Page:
• Are you saying, Mr Atkins, that newspapers should never use copy provided by PR? Isn't that unnecessarily pedantic in your view?

  • I think if a news article is based, more than half the news article, on a press release, I think the public has a right to know that. Again, the public is trusting journalists to give them an objective look at what is true and what's not, and if they're just copying and pasting huge chunks from a press release in five minutes, that's -- they're failing in their job.

    You have advertorials in newspapers and you have a full page that is sort of promoting Coke or whatever, and because it's sort of advertising looking a bit like a news article, you have to put "advertorial" on the top. My understanding is that regulation is quite old, and I think the same thing should apply to PR. PR, press release, is just a very good way of circumventing that rule. So what you'll do is you'll get a newspaper article, you'll read it, and think, "This journalist really thinks that Tesco is an amazing supermarket", or whatever it is, but the public won't know that all of that story, all that copy, all those photos, have actually been provided by the supermarket.

    So I think 50 per cent is a good arbitrary tipping point. When it goes over there, it's the public's right to know. It doesn't say you can't run the article. It just means you just have to be honest about its source.

  • Is it a question of labelling? In other words, for this stuff, you know: "The material provided by the manufacturer tells us that..."

  • For the celebrity stuff, it is: "We've received an anonymous tip-off that ..." I'm not suggesting the words, but is it more than labelling?

  • No, I think, as you said, the public are smart. I don't want to denigrate the public too much, but I read newspaper articles that I know are sourced from PR because I can see it, I spent so long looking at it. I still read the article because I'm actually interested in this product or this film or this service or this government press release or whatever. I'm still interested. It's just I can make a more accurate assessment of how much I take it on board, knowing its source, so I think absolutely with press releases, just say advertorial or churn or from Bell Pottinger or whatever it is, and then the public can make their own mind up.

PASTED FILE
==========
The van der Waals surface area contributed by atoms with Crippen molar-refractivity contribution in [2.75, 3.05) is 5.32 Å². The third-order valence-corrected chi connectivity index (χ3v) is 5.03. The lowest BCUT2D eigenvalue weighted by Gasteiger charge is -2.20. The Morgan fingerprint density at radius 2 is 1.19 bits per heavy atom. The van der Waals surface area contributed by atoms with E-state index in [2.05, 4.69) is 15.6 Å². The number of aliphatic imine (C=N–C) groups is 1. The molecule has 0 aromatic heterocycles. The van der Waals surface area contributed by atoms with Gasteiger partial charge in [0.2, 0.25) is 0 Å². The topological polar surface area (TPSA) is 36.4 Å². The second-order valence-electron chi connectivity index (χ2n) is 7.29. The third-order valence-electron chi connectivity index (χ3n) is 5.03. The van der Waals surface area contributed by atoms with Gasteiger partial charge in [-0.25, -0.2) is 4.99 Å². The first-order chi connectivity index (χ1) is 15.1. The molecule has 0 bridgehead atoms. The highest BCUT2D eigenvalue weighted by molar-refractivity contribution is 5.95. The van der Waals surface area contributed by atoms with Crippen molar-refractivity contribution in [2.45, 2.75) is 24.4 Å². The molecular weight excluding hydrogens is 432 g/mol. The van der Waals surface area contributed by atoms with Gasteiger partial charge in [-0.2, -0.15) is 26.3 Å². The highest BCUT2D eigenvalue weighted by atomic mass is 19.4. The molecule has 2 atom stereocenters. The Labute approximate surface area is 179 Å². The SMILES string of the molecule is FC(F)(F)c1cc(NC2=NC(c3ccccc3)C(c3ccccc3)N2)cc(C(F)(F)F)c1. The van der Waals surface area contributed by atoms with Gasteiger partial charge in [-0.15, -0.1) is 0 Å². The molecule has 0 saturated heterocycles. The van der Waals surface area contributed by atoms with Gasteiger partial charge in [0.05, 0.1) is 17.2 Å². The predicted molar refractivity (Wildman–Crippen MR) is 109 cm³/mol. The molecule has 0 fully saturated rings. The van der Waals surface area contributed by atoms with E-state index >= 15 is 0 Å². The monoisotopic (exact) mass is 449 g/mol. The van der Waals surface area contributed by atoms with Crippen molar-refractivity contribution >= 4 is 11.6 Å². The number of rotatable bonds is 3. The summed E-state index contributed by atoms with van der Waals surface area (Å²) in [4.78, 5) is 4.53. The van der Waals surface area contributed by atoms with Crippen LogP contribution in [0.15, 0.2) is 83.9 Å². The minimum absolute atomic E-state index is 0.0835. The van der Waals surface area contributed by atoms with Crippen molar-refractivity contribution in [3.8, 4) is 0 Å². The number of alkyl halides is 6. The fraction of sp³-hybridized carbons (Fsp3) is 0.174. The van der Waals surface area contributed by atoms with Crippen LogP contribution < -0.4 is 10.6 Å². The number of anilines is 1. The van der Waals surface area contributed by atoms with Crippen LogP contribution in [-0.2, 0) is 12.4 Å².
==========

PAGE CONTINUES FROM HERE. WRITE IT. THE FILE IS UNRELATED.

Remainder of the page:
• All right. I'm going to turn on to the medical records sting, if I can. Let's start with the basis for it. It's paragraph 30 onwards of your statement in case you want to find where we are.

  • You say at paragraph 31 that what you wanted to do was to test the Sunday tabloids to see if their journalists were willing to break the law and the PCC code to obtain private information about celebrities that was not in the public interest.

  • Just to make it clear, you did not have any real confidential information to sell, did you?

  • None whatsoever, no. It was all fictitious.

  • You explain that you would pose as an intermediary who was selling the details of celebrities' plastic surgery operations but was ignorant of the rules of modern tabloid reporting. You would claim that you were the ex-boyfriend of a nurse who worked in a plastic surgery clinic who had evidence of high profile celebrities having operations. You say:

    "Given the intrusive nature of the stories, the newspapers would be likely to need to obtain proof that the stories were true in order to print them. Any such proof would inherently involve a breach of the Data Protection Act, which prohibits the sale of medical records. Even harvesting information to research the stories would ostensibly involve a breach of the DPA."

    Did you take legal advice to that effect before you carried out --

  • You go on to say: